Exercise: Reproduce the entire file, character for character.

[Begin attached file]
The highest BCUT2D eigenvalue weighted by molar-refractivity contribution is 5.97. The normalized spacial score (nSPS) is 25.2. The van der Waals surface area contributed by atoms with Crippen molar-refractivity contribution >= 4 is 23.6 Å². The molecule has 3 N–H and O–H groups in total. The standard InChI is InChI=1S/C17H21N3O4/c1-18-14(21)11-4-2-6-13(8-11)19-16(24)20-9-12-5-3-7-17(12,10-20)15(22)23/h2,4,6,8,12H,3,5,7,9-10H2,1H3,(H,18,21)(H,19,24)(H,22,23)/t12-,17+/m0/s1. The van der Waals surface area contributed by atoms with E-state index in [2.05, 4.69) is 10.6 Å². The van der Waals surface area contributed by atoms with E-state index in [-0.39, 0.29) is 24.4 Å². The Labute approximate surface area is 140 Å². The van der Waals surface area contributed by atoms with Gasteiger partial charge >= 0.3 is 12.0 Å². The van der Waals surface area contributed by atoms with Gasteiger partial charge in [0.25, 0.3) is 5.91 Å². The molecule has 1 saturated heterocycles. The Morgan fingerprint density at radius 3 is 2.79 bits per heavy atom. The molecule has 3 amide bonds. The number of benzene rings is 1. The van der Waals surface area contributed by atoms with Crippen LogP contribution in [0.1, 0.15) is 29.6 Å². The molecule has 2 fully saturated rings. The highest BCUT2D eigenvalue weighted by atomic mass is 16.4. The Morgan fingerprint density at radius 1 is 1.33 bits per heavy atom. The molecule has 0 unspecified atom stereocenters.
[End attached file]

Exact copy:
The highest BCUT2D eigenvalue weighted by molar-refractivity contribution is 5.97. The normalized spacial score (nSPS) is 25.2. The van der Waals surface area contributed by atoms with Crippen molar-refractivity contribution >= 4 is 23.6 Å². The molecule has 3 N–H and O–H groups in total. The standard InChI is InChI=1S/C17H21N3O4/c1-18-14(21)11-4-2-6-13(8-11)19-16(24)20-9-12-5-3-7-17(12,10-20)15(22)23/h2,4,6,8,12H,3,5,7,9-10H2,1H3,(H,18,21)(H,19,24)(H,22,23)/t12-,17+/m0/s1. The van der Waals surface area contributed by atoms with E-state index in [2.05, 4.69) is 10.6 Å². The van der Waals surface area contributed by atoms with E-state index in [-0.39, 0.29) is 24.4 Å². The Labute approximate surface area is 140 Å². The van der Waals surface area contributed by atoms with Gasteiger partial charge >= 0.3 is 12.0 Å². The van der Waals surface area contributed by atoms with Gasteiger partial charge in [0.25, 0.3) is 5.91 Å². The molecule has 1 saturated heterocycles. The Morgan fingerprint density at radius 3 is 2.79 bits per heavy atom. The molecule has 3 amide bonds. The number of benzene rings is 1. The van der Waals surface area contributed by atoms with Crippen LogP contribution in [0.1, 0.15) is 29.6 Å². The molecule has 2 fully saturated rings. The highest BCUT2D eigenvalue weighted by atomic mass is 16.4. The Morgan fingerprint density at radius 1 is 1.33 bits per heavy atom. The molecule has 0 unspecified atom stereocenters.